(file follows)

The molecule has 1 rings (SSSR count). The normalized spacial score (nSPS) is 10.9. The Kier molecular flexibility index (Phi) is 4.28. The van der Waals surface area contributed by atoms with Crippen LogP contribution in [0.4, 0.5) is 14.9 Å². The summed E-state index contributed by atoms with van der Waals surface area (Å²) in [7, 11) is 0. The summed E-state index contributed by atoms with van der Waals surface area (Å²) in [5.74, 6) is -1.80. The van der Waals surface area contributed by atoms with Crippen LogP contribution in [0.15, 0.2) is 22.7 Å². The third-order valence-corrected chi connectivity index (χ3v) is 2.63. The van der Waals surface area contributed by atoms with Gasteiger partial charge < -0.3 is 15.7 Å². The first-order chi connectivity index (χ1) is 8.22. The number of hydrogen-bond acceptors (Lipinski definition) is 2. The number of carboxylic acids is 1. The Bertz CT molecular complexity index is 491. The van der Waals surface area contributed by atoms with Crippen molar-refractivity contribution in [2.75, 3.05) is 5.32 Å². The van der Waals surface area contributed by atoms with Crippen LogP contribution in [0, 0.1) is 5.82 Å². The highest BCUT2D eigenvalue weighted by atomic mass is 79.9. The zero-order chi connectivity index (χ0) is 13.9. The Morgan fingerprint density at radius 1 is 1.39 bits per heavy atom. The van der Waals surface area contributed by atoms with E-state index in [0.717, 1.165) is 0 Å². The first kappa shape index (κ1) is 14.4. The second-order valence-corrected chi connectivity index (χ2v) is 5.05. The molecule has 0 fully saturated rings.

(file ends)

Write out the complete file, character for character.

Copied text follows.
The molecule has 1 rings (SSSR count). The normalized spacial score (nSPS) is 10.9. The Kier molecular flexibility index (Phi) is 4.28. The van der Waals surface area contributed by atoms with Crippen LogP contribution in [0.4, 0.5) is 14.9 Å². The summed E-state index contributed by atoms with van der Waals surface area (Å²) in [7, 11) is 0. The summed E-state index contributed by atoms with van der Waals surface area (Å²) in [5.74, 6) is -1.80. The van der Waals surface area contributed by atoms with Crippen LogP contribution in [0.15, 0.2) is 22.7 Å². The third-order valence-corrected chi connectivity index (χ3v) is 2.63. The van der Waals surface area contributed by atoms with Gasteiger partial charge < -0.3 is 15.7 Å². The first-order chi connectivity index (χ1) is 8.22. The number of hydrogen-bond acceptors (Lipinski definition) is 2. The number of carboxylic acids is 1. The Bertz CT molecular complexity index is 491. The van der Waals surface area contributed by atoms with Crippen molar-refractivity contribution in [2.75, 3.05) is 5.32 Å². The van der Waals surface area contributed by atoms with Crippen LogP contribution in [0, 0.1) is 5.82 Å². The highest BCUT2D eigenvalue weighted by atomic mass is 79.9. The zero-order chi connectivity index (χ0) is 13.9. The Morgan fingerprint density at radius 1 is 1.39 bits per heavy atom. The van der Waals surface area contributed by atoms with E-state index in [0.717, 1.165) is 0 Å². The first kappa shape index (κ1) is 14.4. The second-order valence-corrected chi connectivity index (χ2v) is 5.05. The molecule has 0 fully saturated rings.